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A friend's machine running Windows XP refused to boot recently which is running 3 SATA disks on RAID 5 (which was previously upgraded from RAID 1 not by me). I have determined there to be a disk failure. The disks have been replaced many times in the past few years. I wish to backup the RAID5 partition before I try anything to fix it. The RAID chipset used is ICH10R/DO.

So, I plugged in an extra IDE drive and an Ubuntu USB key and looked at the RAID. The partitioning is a mess, but I did find at least one degraded but working RAID array with two partitions, one 79GB and the other 86GB.

Then I:

1) Partitioned my IDE disk using fdisk to have a partition of 80GB and bootable, and marked as NTFS.

2) dd the contents of the array to the partition

3) disconnected everything else

4) inserted a Windows XP CD and ran fixboot, fixmbr, and bootcfg. They all run ok and claim that they worked. (e.g. bootcfg detects the Windows partition, fixboot returns saying that it was written correctly.)

However, I'm still getting an error like "DISK FAILURE, BOOT DISK NOT FOUND".

I have tried running the GRUB rescue disk, which also runs ok, but won't boot into Windows. It just stops with a flashing cursor after chainloader +1, boot.

One clue may be that the partitions appear to be wack. One disk has a 79GB RAID partition on a 500GB drive with a offset, the second disk has a 320GB RAID partition across the whole drive. Additionally, the BIOS lists the RAID size as being 149GB. I don't see how this works. How are they even assembling the array when the partitions are so different?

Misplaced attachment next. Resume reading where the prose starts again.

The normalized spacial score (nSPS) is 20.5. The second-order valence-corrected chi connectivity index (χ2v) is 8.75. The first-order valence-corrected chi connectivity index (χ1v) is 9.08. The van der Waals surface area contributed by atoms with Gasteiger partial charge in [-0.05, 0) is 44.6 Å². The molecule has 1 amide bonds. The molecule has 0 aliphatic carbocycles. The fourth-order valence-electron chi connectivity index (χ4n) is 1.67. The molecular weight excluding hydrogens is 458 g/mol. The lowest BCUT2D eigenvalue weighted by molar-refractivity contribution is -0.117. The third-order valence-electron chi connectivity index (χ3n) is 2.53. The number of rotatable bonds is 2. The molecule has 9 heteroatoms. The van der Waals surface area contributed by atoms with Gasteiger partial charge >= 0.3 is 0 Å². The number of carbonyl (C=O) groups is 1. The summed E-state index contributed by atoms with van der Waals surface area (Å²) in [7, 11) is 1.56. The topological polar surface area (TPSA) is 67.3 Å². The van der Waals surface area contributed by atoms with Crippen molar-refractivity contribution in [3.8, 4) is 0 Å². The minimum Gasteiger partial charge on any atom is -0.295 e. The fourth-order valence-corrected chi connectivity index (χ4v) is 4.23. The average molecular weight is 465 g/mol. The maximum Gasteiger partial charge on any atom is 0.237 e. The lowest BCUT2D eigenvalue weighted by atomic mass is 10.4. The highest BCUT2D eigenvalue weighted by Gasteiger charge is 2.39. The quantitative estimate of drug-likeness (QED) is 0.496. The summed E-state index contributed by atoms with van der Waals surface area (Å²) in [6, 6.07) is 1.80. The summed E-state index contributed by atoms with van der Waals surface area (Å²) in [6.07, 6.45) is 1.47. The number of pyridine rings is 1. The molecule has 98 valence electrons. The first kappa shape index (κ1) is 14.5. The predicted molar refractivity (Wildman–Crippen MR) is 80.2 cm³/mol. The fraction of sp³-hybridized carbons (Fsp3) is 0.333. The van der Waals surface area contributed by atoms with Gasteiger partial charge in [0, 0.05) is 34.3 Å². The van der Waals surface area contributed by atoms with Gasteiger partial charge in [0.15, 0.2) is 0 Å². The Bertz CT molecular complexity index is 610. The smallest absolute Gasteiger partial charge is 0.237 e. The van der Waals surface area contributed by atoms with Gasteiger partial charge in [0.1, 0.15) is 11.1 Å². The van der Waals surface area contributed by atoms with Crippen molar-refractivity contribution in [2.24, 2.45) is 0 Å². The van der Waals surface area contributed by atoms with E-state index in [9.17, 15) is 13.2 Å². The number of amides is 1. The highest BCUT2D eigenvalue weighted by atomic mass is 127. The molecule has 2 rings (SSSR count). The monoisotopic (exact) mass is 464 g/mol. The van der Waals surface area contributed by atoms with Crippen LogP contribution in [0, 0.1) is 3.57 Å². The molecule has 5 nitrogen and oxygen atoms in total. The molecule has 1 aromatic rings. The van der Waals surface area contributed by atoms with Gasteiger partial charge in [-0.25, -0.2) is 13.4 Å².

I have also tried running the Windows XP automated repair tool, but that didn't work either.

I'm presuming this is something simple. Perhaps Windows is attempting to boot into RAID and, upon not finding it, simply crashing? Perhaps the 79GB partitions offset means that it's looking into the disk by that much?

Please help!!

To clarify: I want to make the single IDE disk bootable with a copy of the array so that I can prove/disprove that it's just that Windows has become corrupted, and use windows tools to correct it before attempting the same thing on the RAID array. That way I have a working backup and can show the process I used to fix it.

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migrated from Sep 23 '12 at 0:35

This question came from our site for system and network administrators.

up vote 0 down vote accepted

It turns out that on these types of RAID, the device is treated like a real disk, and not just a group of partitions like software RAID.

fdisk -l showed that the RAID array contained a partition table, so the dd should be from the array to the disk, not from the array to the partition.



dd if=/dev/mapper/MYRAID of=/dev/sda1


dd if=/dev/mapper/MYRAID of=/dev/sda

It surprises me that Windows can find itself and thinks that this is ok.

Anyway, now my Windows boots on a single disk copied from RAID. :-)

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